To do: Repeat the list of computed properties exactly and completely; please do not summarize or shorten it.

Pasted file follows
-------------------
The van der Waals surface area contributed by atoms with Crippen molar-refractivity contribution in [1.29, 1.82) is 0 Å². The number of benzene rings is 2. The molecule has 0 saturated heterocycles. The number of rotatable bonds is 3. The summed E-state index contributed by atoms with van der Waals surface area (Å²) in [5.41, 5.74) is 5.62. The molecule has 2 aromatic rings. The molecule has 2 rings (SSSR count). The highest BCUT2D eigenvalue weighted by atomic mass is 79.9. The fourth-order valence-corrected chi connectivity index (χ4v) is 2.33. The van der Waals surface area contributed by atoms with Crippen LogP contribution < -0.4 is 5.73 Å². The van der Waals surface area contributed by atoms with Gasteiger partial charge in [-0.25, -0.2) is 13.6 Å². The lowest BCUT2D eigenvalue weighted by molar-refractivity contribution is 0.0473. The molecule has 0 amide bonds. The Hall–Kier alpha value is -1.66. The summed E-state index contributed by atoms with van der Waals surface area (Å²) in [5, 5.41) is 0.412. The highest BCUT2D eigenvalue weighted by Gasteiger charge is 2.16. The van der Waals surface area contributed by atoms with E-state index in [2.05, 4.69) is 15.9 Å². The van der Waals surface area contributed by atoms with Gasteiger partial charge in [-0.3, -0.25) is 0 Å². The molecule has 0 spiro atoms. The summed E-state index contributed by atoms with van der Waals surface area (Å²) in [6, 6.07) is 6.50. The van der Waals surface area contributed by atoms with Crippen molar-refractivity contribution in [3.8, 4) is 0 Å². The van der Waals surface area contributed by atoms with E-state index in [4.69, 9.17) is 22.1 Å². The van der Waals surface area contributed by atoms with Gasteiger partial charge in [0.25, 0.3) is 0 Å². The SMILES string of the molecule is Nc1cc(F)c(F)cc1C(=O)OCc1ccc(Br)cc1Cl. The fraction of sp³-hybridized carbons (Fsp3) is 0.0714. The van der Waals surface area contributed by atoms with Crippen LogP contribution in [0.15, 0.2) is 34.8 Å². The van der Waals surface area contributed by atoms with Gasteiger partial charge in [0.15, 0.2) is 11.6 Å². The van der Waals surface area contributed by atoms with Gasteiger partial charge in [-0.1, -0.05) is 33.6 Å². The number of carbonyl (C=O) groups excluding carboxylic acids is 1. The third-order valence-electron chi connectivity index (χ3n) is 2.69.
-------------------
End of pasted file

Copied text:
The van der Waals surface area contributed by atoms with Crippen molar-refractivity contribution in [1.29, 1.82) is 0 Å². The number of benzene rings is 2. The molecule has 0 saturated heterocycles. The number of rotatable bonds is 3. The summed E-state index contributed by atoms with van der Waals surface area (Å²) in [5.41, 5.74) is 5.62. The molecule has 2 aromatic rings. The molecule has 2 rings (SSSR count). The highest BCUT2D eigenvalue weighted by atomic mass is 79.9. The fourth-order valence-corrected chi connectivity index (χ4v) is 2.33. The van der Waals surface area contributed by atoms with Crippen LogP contribution < -0.4 is 5.73 Å². The van der Waals surface area contributed by atoms with Gasteiger partial charge in [-0.25, -0.2) is 13.6 Å². The lowest BCUT2D eigenvalue weighted by molar-refractivity contribution is 0.0473. The molecule has 0 amide bonds. The Hall–Kier alpha value is -1.66. The summed E-state index contributed by atoms with van der Waals surface area (Å²) in [5, 5.41) is 0.412. The highest BCUT2D eigenvalue weighted by Gasteiger charge is 2.16. The van der Waals surface area contributed by atoms with E-state index in [2.05, 4.69) is 15.9 Å². The van der Waals surface area contributed by atoms with Gasteiger partial charge in [-0.3, -0.25) is 0 Å². The molecule has 0 spiro atoms. The summed E-state index contributed by atoms with van der Waals surface area (Å²) in [6, 6.07) is 6.50. The van der Waals surface area contributed by atoms with Crippen molar-refractivity contribution in [3.8, 4) is 0 Å². The van der Waals surface area contributed by atoms with E-state index in [4.69, 9.17) is 22.1 Å². The van der Waals surface area contributed by atoms with Gasteiger partial charge in [0.25, 0.3) is 0 Å². The SMILES string of the molecule is Nc1cc(F)c(F)cc1C(=O)OCc1ccc(Br)cc1Cl. The fraction of sp³-hybridized carbons (Fsp3) is 0.0714. The van der Waals surface area contributed by atoms with Crippen LogP contribution in [0.15, 0.2) is 34.8 Å². The van der Waals surface area contributed by atoms with Gasteiger partial charge in [0.15, 0.2) is 11.6 Å². The van der Waals surface area contributed by atoms with Gasteiger partial charge in [-0.1, -0.05) is 33.6 Å². The number of carbonyl (C=O) groups excluding carboxylic acids is 1. The third-order valence-electron chi connectivity index (χ3n) is 2.69.